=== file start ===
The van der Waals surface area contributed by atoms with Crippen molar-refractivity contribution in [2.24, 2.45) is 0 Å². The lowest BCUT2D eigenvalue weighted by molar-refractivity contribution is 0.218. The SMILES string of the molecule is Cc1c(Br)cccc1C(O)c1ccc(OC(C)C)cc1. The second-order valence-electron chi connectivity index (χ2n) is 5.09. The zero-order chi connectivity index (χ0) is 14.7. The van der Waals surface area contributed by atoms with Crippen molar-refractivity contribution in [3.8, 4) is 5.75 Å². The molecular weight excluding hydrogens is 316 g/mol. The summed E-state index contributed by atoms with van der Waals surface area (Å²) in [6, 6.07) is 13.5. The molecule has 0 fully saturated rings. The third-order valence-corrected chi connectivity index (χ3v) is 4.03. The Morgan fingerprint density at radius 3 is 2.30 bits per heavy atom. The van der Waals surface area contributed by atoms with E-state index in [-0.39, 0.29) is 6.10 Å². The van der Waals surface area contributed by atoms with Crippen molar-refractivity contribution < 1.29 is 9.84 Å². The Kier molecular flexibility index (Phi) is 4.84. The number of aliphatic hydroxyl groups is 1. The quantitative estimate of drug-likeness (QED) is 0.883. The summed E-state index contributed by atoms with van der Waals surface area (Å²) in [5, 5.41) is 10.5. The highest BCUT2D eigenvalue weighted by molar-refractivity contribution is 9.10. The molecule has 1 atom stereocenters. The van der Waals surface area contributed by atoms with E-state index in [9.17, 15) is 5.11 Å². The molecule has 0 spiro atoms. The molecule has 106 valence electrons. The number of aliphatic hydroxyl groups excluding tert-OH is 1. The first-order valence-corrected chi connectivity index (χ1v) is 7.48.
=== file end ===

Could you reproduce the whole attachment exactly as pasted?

The van der Waals surface area contributed by atoms with Crippen molar-refractivity contribution in [2.24, 2.45) is 0 Å². The lowest BCUT2D eigenvalue weighted by molar-refractivity contribution is 0.218. The SMILES string of the molecule is Cc1c(Br)cccc1C(O)c1ccc(OC(C)C)cc1. The second-order valence-electron chi connectivity index (χ2n) is 5.09. The zero-order chi connectivity index (χ0) is 14.7. The van der Waals surface area contributed by atoms with Crippen molar-refractivity contribution in [3.8, 4) is 5.75 Å². The molecular weight excluding hydrogens is 316 g/mol. The summed E-state index contributed by atoms with van der Waals surface area (Å²) in [6, 6.07) is 13.5. The molecule has 0 fully saturated rings. The third-order valence-corrected chi connectivity index (χ3v) is 4.03. The Morgan fingerprint density at radius 3 is 2.30 bits per heavy atom. The van der Waals surface area contributed by atoms with E-state index in [-0.39, 0.29) is 6.10 Å². The van der Waals surface area contributed by atoms with Crippen molar-refractivity contribution < 1.29 is 9.84 Å². The Kier molecular flexibility index (Phi) is 4.84. The number of aliphatic hydroxyl groups is 1. The quantitative estimate of drug-likeness (QED) is 0.883. The summed E-state index contributed by atoms with van der Waals surface area (Å²) in [5, 5.41) is 10.5. The highest BCUT2D eigenvalue weighted by molar-refractivity contribution is 9.10. The molecule has 1 atom stereocenters. The van der Waals surface area contributed by atoms with E-state index in [9.17, 15) is 5.11 Å². The molecule has 0 spiro atoms. The molecule has 106 valence electrons. The number of aliphatic hydroxyl groups excluding tert-OH is 1. The first-order valence-corrected chi connectivity index (χ1v) is 7.48.